Joe Biden Could Leverage Social Security Into a Big Issue to Beat the GOP and Donald Trump: U.S. President Joe Biden has brought back the salience of the Social Security and Medicare issues – and embarrassed his political opponents while doing so.
It was a triumphant moment for President Biden during the State of the Union address last week. He called out “some Republicans” who want “Medicare and Social Security to sunset,” in reference to Sen. Rick Scott’s election messaging document from 2022 calling for all federal legislation to sunset after five years.
“So folks, as we all apparently agree, Social Security and Medicare is off the books now, right?,” Joe Biden said, as his own side cheered and Rep. Marjorie Taylor Greene (R-GA) audibly called the president a liar.
“So tonight, let’s all agree — and we apparently are — let’s stand up for seniors,” Joe Biden said from the podium. “Stand up and show them we will not cut Social Security. We will not cut Medicare.”
Clearly, the idea of cuts to those programs is incredibly unpopular. It was widely seen as an opening salvo for the upcoming debt ceiling fight.
“Biden’s State of the Union and subsequent trips are viewed as a soft launch for his widely expected re-election bid, in which he intends to paint the GOP as a threat to Social Security and Medicare — the crown jewels of the Democratic-led New Deal and Great Society — seizing on decades of attempts to restructure, privatize or reduce long-term spending on the popular safety net programs,” the NBC analysis said.
“It’s a smart play for the near term in the debt limit fight, and it’s even a smarter play when we head to the 2024 re-elect,” Scott Mulhauser, a former top Biden aide, told NBC. “It moves voters, it moves seniors, it moves allegiances and alliances, and it resonates.”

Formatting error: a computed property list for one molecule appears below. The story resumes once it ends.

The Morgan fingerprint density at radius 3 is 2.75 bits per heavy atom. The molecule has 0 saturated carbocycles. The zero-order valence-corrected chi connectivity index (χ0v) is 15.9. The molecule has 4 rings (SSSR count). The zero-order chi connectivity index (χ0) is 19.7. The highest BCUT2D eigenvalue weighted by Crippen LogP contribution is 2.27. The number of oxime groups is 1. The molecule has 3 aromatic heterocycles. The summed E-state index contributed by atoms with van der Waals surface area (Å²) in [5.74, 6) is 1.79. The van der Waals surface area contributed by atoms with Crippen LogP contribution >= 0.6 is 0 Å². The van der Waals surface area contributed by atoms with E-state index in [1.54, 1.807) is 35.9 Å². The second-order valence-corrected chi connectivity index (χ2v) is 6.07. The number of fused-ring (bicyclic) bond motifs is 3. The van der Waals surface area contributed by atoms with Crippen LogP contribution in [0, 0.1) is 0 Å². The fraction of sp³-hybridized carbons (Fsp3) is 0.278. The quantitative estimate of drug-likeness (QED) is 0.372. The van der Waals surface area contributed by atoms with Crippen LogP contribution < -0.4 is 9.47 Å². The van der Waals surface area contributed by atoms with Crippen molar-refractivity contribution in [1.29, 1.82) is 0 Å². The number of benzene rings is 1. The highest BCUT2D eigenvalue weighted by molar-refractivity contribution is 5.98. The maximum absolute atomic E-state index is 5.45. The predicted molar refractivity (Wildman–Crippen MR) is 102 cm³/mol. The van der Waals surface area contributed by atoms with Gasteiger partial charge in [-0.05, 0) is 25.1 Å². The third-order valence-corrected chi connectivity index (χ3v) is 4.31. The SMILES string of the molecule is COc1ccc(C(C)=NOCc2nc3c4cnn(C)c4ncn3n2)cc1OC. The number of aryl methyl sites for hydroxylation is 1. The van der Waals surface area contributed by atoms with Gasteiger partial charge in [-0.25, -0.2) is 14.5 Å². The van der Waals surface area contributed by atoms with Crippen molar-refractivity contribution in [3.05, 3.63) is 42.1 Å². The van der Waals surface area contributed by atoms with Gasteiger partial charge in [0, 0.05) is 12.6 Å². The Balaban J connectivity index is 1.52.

Meanwhile, the New York Times reported that some new numbers are about to come out from the Congressional Budget Office on the condition of Social Security and Medicare.
The numbers “are expected to show Medicare and Social Security spending growth rapidly outpacing the growth in federal tax revenues over the next 10 years. That is the product of a wave of baby boomers reaching retirement age and beginning to tap the programs, which provide guaranteed income and health insurance from the time benefits are claimed until death.”
And older people, who collect Social Security and Medicare, tend to be crucial voters.
Sanders, joined by Sen. Elizabeth Warren (D-MA) and some House cosponsors, introduced legislation to “expand Social Security benefits by $2,400 a year and ensure Social Security is fully funded for the next 75 years – all without raising taxes by one penny on over 93 percent of American households that make $250,000 or less.”
It’s a version of a bill that was introduced in the last Congress.
“At a time when nearly half of older Americans have no retirement savings and almost 50 percent of our nation’s seniors are trying to survive on an income of less than $25,000 a year, our job is not to cut Social Security,” Sen. Sanders said in the press release announcing the legislation. “Our job is to expand Social Security so that every senior in America can retire with the dignity that they deserve and every person with a disability can live with the security they need … The legislation that we are introducing today will expand Social Security benefits by $2,400 a year and will extend the solvency of Social Security for the next 75 years by making sure that the wealthiest people in our society pay their fair share into the system.”
The bill is virtually certain to not pass in the current Congress. The version in the last Congress did not meaningfully advance, at a time when Democrats controlled both houses, while Republicans now control the House and would not advance it.
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Expertise and Experience: Stephen Silver is a Senior Editor for 19FortyFive. He is an award-winning journalist, essayist and film critic, who is also a contributor to the Philadelphia Inquirer, the Jewish Telegraphic Agency, Broad Street Review and Splice Today. The co-founder of the Philadelphia Film Critics Circle, Stephen lives in suburban Philadelphia with his wife and two sons. Follow him on Twitter at @StephenSilver.